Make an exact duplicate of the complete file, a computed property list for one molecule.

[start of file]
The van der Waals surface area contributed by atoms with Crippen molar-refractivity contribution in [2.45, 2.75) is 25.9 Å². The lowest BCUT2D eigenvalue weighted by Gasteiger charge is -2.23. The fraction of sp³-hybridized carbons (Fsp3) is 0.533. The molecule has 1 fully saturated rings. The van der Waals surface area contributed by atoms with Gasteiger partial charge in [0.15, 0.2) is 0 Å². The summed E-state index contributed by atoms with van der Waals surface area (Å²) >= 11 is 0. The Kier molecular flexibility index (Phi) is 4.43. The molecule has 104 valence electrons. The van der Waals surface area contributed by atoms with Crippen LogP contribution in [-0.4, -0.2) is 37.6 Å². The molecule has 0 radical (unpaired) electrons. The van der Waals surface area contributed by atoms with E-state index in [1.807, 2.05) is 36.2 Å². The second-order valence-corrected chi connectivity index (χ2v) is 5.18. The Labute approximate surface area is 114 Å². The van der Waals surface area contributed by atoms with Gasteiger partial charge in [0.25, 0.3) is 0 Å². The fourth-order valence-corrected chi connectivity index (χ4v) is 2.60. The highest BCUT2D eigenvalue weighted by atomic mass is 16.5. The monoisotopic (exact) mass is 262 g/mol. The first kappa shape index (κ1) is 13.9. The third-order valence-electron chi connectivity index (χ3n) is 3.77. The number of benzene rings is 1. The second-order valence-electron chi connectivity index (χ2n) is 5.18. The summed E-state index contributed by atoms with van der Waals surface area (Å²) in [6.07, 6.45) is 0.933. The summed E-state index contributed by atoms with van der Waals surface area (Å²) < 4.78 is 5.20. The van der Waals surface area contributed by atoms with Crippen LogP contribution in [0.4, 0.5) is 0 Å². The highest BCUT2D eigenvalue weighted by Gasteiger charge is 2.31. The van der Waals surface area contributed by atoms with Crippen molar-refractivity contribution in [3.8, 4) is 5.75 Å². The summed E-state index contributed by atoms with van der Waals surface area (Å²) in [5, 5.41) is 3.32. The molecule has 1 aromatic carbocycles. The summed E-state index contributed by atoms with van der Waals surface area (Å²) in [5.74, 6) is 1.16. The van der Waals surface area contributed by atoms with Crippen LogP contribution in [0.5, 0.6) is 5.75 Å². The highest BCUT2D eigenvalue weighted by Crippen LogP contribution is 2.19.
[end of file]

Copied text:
The van der Waals surface area contributed by atoms with Crippen molar-refractivity contribution in [2.45, 2.75) is 25.9 Å². The lowest BCUT2D eigenvalue weighted by Gasteiger charge is -2.23. The fraction of sp³-hybridized carbons (Fsp3) is 0.533. The molecule has 1 fully saturated rings. The van der Waals surface area contributed by atoms with Gasteiger partial charge in [0.15, 0.2) is 0 Å². The summed E-state index contributed by atoms with van der Waals surface area (Å²) >= 11 is 0. The Kier molecular flexibility index (Phi) is 4.43. The molecule has 104 valence electrons. The van der Waals surface area contributed by atoms with Crippen LogP contribution in [-0.4, -0.2) is 37.6 Å². The molecule has 0 radical (unpaired) electrons. The van der Waals surface area contributed by atoms with E-state index in [1.807, 2.05) is 36.2 Å². The second-order valence-corrected chi connectivity index (χ2v) is 5.18. The Labute approximate surface area is 114 Å². The van der Waals surface area contributed by atoms with Gasteiger partial charge in [0.25, 0.3) is 0 Å². The fourth-order valence-corrected chi connectivity index (χ4v) is 2.60. The highest BCUT2D eigenvalue weighted by atomic mass is 16.5. The monoisotopic (exact) mass is 262 g/mol. The first kappa shape index (κ1) is 13.9. The third-order valence-electron chi connectivity index (χ3n) is 3.77. The number of benzene rings is 1. The second-order valence-electron chi connectivity index (χ2n) is 5.18. The summed E-state index contributed by atoms with van der Waals surface area (Å²) in [6.07, 6.45) is 0.933. The summed E-state index contributed by atoms with van der Waals surface area (Å²) < 4.78 is 5.20. The van der Waals surface area contributed by atoms with Crippen LogP contribution in [0.4, 0.5) is 0 Å². The highest BCUT2D eigenvalue weighted by Gasteiger charge is 2.31. The van der Waals surface area contributed by atoms with Crippen molar-refractivity contribution in [3.8, 4) is 5.75 Å². The summed E-state index contributed by atoms with van der Waals surface area (Å²) in [5, 5.41) is 3.32. The molecule has 1 aromatic carbocycles. The summed E-state index contributed by atoms with van der Waals surface area (Å²) in [5.74, 6) is 1.16. The van der Waals surface area contributed by atoms with Crippen LogP contribution in [0.5, 0.6) is 5.75 Å². The highest BCUT2D eigenvalue weighted by Crippen LogP contribution is 2.19.